Democrats’ answer on the economy

We talked earlier about David Gregory’s interview with DNC Chair Debbie Wasserman Schultz, and the host’s willingness to present misleading Republican talking points as facts. But there was one question in particular that warrants a closer look.

Gregory asked, in reference to President Obama, “Congresswoman, he’s had the job. They have been his policies. You concede Americans are not better off after his leadership?”

At a fundamental level, the question is wrong. It wasn’t the White House’s “policy” to slash public-sector jobs. It wasn’t the White House’s “policy” to create a debt-ceiling crisis or cause a downgrade. It wasn’t the White House’s “policy” for Europe to push austerity or have a debt crisis. And it certainly wasn’t the White House’s “policy” for congressional Republicans to kill every meaningful effort to create jobs this year.

But Wasserman Schultz, who should have known a question like this was coming, gave a slightly disjointed response. It was accurate, but it wasn’t exactly persuasive.

Greg Sargent digs a little deeper.

While a variety of metrics show that the economy is better now than it was when Obama took office, arguing that things would have been worse without his policies is a delicate case to make while people are still suffering. That’s why you keep hearing Obama taking care to point out that many people are not better off than they were four years ago. […]

The Obama team, of course, will continue to emphasize that Republicans are blocking Obama jobs creation policies that the American people support, and they will perhaps amplify the charge that Republicans are deliberately trying to tank the recovery in order to take back the White House. But it’s still unclear whether voters not schooled in the realities of filibuster abuse and Senate procedure will care why Obama’s policies aren’t getting passed or why government isn’t acting to fix the crisis.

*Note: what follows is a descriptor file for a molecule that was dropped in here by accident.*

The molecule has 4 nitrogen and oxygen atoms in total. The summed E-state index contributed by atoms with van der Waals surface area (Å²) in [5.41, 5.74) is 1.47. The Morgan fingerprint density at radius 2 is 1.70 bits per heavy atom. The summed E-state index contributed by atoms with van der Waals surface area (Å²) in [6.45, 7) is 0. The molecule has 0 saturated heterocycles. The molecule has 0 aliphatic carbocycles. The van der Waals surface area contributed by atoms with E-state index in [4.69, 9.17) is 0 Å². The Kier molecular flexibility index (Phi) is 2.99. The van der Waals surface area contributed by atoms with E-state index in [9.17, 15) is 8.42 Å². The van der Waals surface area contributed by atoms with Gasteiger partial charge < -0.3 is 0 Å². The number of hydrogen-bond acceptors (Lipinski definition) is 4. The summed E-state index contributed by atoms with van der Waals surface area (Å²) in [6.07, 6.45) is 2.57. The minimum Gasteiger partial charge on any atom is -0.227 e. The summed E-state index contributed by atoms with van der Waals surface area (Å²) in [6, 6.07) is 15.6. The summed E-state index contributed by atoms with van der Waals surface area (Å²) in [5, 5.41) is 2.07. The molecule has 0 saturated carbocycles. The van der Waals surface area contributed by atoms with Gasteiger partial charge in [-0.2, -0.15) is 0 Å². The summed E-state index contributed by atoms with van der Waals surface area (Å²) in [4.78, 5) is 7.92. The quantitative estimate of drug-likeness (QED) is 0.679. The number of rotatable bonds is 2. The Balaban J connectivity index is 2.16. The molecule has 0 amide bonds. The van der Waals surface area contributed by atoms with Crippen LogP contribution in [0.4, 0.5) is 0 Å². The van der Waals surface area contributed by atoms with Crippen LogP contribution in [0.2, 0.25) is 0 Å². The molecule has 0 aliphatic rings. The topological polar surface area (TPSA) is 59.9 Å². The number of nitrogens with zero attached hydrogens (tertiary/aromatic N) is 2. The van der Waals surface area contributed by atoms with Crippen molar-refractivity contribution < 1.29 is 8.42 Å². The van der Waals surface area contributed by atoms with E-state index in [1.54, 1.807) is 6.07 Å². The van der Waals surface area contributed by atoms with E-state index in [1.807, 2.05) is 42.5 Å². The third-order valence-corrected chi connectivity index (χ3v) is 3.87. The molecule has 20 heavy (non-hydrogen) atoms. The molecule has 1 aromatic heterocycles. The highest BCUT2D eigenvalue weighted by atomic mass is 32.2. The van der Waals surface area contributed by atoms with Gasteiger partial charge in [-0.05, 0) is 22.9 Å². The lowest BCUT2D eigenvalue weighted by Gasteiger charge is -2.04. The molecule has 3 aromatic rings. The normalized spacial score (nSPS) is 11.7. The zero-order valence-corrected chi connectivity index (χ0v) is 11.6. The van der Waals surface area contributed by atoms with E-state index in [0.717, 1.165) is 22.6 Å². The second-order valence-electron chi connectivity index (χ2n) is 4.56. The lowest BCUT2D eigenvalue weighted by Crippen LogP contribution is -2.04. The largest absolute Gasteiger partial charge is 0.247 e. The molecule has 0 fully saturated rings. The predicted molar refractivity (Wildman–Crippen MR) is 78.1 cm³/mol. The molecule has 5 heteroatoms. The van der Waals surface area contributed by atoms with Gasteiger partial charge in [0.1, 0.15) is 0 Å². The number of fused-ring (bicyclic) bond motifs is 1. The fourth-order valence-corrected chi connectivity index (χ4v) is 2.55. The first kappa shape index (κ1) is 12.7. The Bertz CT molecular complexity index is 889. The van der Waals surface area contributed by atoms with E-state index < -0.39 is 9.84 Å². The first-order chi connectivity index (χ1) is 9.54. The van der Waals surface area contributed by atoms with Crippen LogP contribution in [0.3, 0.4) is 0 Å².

Agreed, it’s a mess for the president and his team. As we saw yesterday morning, it certainly doesn’t help when high-profile figures in the media establishment ignore all of the relevant details and falsely suggest the Republican argument is correct.

The best course, it seems to me, is for Dems to hammer home two key points if they’re going to have a credible shot at success. First, they should stop being so defensive and start talking up the facts: the economy was collapsing, now it’s growing; the country was hemorrhaging jobs, now it’s gaining jobs; the American auto industry was failing, now it’s thriving; the unemployment rate was going up, now it’s going down; the stock market was in a tail spin, now it’s growing.

Dems don’t try to defend the status quo because the public is so widely unsatisfied with it. But that’s all the more reason to remind voters about how much better off the nation is now than it was in 2008, and make the case that were it not for GOP obstructionism, we’d be doing even better. This is no time to go backwards, and it’s no time to reward those who stand in the way.

Second, take advantage of Republicans’ unpopularity: ask voters to imagine going back to a Republican Congress working with a Republican White House, taking the nation back to the right-wing agenda that got us in this mess in the first place.

Ben Smith argued this morning, the “Are you better off?” question “is an incumbent’s most basic question,” and “it’s proving an unusually tricky one” for Democrats right now.

Perhaps. But it’s not that tricky.